Okay, anyone bothering to read this, listen up. Windows 7 is a real threat, KDE 4 is making real inroads for GUI usability issues, and ZDnet is a bunch of idiots for not passing that knowledge along. Here's another one: hardcore Windows gamers, shut the hell up. I get that you HAVE to have the latest and greatest titles running at optimal efficiency, and that even a two-day wait (take a gander at the WINE AppDB times on major titles some time) would make you commit seppuku. The world doesn't begin and end at a damn EXE. Don't get me wrong here, I think the average computer user wouldn't know Linux from a hole in the wall, but the simple fact of the matter is that you guys are in the minority. The average user just wants to email, type, and maybe watch a few DVDs or kick back to some tunes. Anyone that thinks Linux can't do this - and do this easily - obviously has ignored distributions like Ubuntu and Mint, as well as the progress on Firefox, Evolution, OpenOffice, mplayer, VLC, amarok, gtkpod, and a whole host of others. The ignorance of those who not only desire, but demand the latest gaming titles should not be used to justify the dismissal of throngs of technological neophytes.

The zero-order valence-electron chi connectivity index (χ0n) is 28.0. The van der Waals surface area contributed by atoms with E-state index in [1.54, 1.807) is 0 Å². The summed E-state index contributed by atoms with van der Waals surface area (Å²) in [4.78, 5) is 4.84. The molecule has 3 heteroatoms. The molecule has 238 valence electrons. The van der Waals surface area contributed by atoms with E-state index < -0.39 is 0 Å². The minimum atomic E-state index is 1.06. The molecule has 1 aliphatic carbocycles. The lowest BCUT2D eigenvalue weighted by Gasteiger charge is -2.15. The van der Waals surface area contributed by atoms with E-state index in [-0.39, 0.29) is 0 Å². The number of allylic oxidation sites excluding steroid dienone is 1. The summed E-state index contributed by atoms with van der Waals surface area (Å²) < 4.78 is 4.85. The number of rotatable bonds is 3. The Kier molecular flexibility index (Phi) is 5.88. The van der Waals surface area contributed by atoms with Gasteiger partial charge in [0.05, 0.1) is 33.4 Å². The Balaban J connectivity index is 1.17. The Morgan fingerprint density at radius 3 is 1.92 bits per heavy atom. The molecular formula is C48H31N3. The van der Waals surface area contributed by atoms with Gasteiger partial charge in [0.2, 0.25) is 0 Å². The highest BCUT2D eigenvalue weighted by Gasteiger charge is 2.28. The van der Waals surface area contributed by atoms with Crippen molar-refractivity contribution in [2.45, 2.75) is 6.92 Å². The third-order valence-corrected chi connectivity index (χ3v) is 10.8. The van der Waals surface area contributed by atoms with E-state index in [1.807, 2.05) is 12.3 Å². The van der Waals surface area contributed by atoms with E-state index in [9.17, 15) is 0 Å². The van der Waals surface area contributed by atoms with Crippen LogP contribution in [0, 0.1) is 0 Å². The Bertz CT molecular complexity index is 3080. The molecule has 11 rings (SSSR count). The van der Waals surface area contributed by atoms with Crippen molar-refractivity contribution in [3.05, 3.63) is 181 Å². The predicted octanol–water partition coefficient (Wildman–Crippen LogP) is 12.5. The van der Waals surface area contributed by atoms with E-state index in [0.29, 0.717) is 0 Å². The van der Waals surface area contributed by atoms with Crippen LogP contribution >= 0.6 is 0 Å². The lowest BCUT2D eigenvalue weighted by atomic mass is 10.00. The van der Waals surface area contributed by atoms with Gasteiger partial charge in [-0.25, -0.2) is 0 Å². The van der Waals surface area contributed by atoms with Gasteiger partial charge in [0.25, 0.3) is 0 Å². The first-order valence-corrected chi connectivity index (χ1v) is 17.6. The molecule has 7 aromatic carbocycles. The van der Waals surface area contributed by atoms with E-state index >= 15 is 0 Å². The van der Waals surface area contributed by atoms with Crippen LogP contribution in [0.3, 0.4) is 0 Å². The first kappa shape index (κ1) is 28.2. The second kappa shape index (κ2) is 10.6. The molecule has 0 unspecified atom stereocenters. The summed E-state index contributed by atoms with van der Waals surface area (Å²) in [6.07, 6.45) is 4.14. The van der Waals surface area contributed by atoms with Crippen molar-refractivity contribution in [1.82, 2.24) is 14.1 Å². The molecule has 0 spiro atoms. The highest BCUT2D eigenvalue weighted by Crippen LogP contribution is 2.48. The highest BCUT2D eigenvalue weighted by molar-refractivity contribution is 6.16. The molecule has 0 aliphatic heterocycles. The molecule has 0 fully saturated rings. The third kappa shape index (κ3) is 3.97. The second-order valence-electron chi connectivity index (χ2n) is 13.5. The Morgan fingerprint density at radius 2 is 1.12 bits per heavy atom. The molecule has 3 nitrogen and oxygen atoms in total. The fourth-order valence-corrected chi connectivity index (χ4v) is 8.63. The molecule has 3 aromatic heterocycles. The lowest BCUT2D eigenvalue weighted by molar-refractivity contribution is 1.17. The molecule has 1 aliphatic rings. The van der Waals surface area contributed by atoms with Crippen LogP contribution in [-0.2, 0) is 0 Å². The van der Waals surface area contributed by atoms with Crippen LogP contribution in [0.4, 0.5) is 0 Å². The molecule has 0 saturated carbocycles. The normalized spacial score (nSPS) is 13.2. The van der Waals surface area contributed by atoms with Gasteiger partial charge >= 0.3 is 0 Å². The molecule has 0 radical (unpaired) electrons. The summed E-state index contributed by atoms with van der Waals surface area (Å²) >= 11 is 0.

Where is Linux failing? Gamer fanboys who honestly have nothing better to do than criticize anything that isn't Microsoft's latest pandering to their interests. Incidentally, Gabe Newell - that name should be familiar to anyone playing ANYTHING based on DirectX right now - blasted Microsoft for locking DX10 to Vista. You remember Vista, right? The bloated turd that took another few hundred megs worth of a six-month patching effort to be considered reasonably usable?
Where is Linux succeeding? The server room, and the desktop is next. To hell with your pissant laptop (mine worked after some futzing around with ndiswrapper for wireless, which really ISN'T as big a deal as some might say, and certainly less strenous than trying to get the drivers for that cheap, junky MP3 watch you just scavenged off Lian-Li to do their job), the future of Linux is on professional workstations, a realm which is held by Microsoft in homes, and Apple in any serious A/V studio.
The simple fact of the matter is that change is around the next bend, and that scares the fanboys, who have to keep moving the goalposts for adoption farther and farther back. Should Blackcomb/Vienna live up to publicised DRM shortcomings, will they then still back Microsoft over a simple majority, rather than a complex one that discards several other players?